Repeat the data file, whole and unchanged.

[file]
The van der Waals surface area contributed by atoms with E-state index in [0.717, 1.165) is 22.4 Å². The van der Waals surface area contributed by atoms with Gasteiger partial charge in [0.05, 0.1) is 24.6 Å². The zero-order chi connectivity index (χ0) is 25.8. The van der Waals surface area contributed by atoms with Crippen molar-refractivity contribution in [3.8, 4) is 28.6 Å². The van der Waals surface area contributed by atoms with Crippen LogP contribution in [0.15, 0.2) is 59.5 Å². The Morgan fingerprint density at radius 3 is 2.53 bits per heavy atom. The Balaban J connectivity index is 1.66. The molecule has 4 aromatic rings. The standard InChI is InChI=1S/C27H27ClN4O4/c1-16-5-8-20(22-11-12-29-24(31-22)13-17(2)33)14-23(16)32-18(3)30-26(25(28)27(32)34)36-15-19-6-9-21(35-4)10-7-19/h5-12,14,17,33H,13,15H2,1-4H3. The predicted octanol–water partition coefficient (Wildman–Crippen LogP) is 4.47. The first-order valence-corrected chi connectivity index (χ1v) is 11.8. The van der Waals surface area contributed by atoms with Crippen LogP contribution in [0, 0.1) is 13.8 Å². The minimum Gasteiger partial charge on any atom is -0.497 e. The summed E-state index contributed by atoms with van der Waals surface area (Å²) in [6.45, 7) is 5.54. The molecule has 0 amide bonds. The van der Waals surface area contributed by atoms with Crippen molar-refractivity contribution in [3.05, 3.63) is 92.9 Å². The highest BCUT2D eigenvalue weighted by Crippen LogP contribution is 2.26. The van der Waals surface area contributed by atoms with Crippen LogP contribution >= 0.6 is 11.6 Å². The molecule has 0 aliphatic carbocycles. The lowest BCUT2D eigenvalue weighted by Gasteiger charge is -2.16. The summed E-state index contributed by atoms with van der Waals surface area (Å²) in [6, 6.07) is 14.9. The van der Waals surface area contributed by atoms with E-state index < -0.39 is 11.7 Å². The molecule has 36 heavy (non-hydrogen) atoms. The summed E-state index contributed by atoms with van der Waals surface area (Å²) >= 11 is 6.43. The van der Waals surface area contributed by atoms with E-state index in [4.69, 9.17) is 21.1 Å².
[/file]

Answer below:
The van der Waals surface area contributed by atoms with E-state index in [0.717, 1.165) is 22.4 Å². The van der Waals surface area contributed by atoms with Gasteiger partial charge in [0.05, 0.1) is 24.6 Å². The zero-order chi connectivity index (χ0) is 25.8. The van der Waals surface area contributed by atoms with Crippen molar-refractivity contribution in [3.8, 4) is 28.6 Å². The van der Waals surface area contributed by atoms with Crippen LogP contribution in [0.15, 0.2) is 59.5 Å². The Morgan fingerprint density at radius 3 is 2.53 bits per heavy atom. The Balaban J connectivity index is 1.66. The molecule has 4 aromatic rings. The standard InChI is InChI=1S/C27H27ClN4O4/c1-16-5-8-20(22-11-12-29-24(31-22)13-17(2)33)14-23(16)32-18(3)30-26(25(28)27(32)34)36-15-19-6-9-21(35-4)10-7-19/h5-12,14,17,33H,13,15H2,1-4H3. The predicted octanol–water partition coefficient (Wildman–Crippen LogP) is 4.47. The first-order valence-corrected chi connectivity index (χ1v) is 11.8. The van der Waals surface area contributed by atoms with Crippen LogP contribution in [0, 0.1) is 13.8 Å². The minimum Gasteiger partial charge on any atom is -0.497 e. The summed E-state index contributed by atoms with van der Waals surface area (Å²) in [6.45, 7) is 5.54. The molecule has 0 amide bonds. The van der Waals surface area contributed by atoms with Crippen molar-refractivity contribution in [3.05, 3.63) is 92.9 Å². The highest BCUT2D eigenvalue weighted by Crippen LogP contribution is 2.26. The van der Waals surface area contributed by atoms with Crippen LogP contribution >= 0.6 is 11.6 Å². The molecule has 0 aliphatic carbocycles. The lowest BCUT2D eigenvalue weighted by Gasteiger charge is -2.16. The summed E-state index contributed by atoms with van der Waals surface area (Å²) in [6, 6.07) is 14.9. The van der Waals surface area contributed by atoms with E-state index < -0.39 is 11.7 Å². The molecule has 36 heavy (non-hydrogen) atoms. The summed E-state index contributed by atoms with van der Waals surface area (Å²) >= 11 is 6.43. The van der Waals surface area contributed by atoms with E-state index in [4.69, 9.17) is 21.1 Å².